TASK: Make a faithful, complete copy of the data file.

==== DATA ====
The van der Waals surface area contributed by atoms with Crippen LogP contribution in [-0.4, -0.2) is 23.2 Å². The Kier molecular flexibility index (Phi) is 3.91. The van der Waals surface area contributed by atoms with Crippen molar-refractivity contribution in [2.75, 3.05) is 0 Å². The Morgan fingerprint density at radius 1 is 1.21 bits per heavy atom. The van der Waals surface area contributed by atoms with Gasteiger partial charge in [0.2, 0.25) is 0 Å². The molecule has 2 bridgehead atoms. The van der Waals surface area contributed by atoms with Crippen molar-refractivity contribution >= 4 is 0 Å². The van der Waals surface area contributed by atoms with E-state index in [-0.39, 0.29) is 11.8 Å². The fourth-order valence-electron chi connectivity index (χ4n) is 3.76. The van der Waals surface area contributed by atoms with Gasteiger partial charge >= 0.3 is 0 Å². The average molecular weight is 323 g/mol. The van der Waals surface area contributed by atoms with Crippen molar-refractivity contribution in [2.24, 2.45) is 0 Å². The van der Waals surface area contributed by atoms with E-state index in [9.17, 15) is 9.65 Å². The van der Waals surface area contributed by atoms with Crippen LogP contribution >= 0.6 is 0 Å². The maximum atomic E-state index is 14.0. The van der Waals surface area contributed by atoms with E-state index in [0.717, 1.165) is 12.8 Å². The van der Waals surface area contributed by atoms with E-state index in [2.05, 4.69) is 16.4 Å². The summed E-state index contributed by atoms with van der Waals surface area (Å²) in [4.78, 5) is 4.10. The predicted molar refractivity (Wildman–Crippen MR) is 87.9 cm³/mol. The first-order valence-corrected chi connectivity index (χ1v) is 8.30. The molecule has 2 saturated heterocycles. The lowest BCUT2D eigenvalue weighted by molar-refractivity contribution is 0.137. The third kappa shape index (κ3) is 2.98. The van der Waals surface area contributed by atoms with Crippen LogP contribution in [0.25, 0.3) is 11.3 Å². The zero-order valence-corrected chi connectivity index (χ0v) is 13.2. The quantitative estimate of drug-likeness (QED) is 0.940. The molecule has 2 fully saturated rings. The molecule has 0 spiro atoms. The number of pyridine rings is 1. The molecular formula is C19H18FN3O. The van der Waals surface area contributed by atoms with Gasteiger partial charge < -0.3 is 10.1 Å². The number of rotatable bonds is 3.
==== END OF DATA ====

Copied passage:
The van der Waals surface area contributed by atoms with Crippen LogP contribution in [-0.4, -0.2) is 23.2 Å². The Kier molecular flexibility index (Phi) is 3.91. The van der Waals surface area contributed by atoms with Crippen molar-refractivity contribution in [2.75, 3.05) is 0 Å². The Morgan fingerprint density at radius 1 is 1.21 bits per heavy atom. The van der Waals surface area contributed by atoms with Gasteiger partial charge in [0.2, 0.25) is 0 Å². The molecule has 2 bridgehead atoms. The van der Waals surface area contributed by atoms with Crippen molar-refractivity contribution >= 4 is 0 Å². The van der Waals surface area contributed by atoms with E-state index in [-0.39, 0.29) is 11.8 Å². The fourth-order valence-electron chi connectivity index (χ4n) is 3.76. The van der Waals surface area contributed by atoms with Gasteiger partial charge >= 0.3 is 0 Å². The average molecular weight is 323 g/mol. The van der Waals surface area contributed by atoms with Crippen molar-refractivity contribution in [2.24, 2.45) is 0 Å². The van der Waals surface area contributed by atoms with E-state index in [9.17, 15) is 9.65 Å². The van der Waals surface area contributed by atoms with Crippen LogP contribution >= 0.6 is 0 Å². The maximum atomic E-state index is 14.0. The van der Waals surface area contributed by atoms with E-state index in [0.717, 1.165) is 12.8 Å². The van der Waals surface area contributed by atoms with E-state index in [2.05, 4.69) is 16.4 Å². The summed E-state index contributed by atoms with van der Waals surface area (Å²) in [4.78, 5) is 4.10. The predicted molar refractivity (Wildman–Crippen MR) is 87.9 cm³/mol. The first-order valence-corrected chi connectivity index (χ1v) is 8.30. The molecule has 2 saturated heterocycles. The lowest BCUT2D eigenvalue weighted by molar-refractivity contribution is 0.137. The third kappa shape index (κ3) is 2.98. The van der Waals surface area contributed by atoms with Crippen LogP contribution in [0.25, 0.3) is 11.3 Å². The zero-order valence-corrected chi connectivity index (χ0v) is 13.2. The quantitative estimate of drug-likeness (QED) is 0.940. The molecule has 2 fully saturated rings. The molecule has 0 spiro atoms. The number of pyridine rings is 1. The molecular formula is C19H18FN3O. The van der Waals surface area contributed by atoms with Gasteiger partial charge < -0.3 is 10.1 Å². The number of rotatable bonds is 3.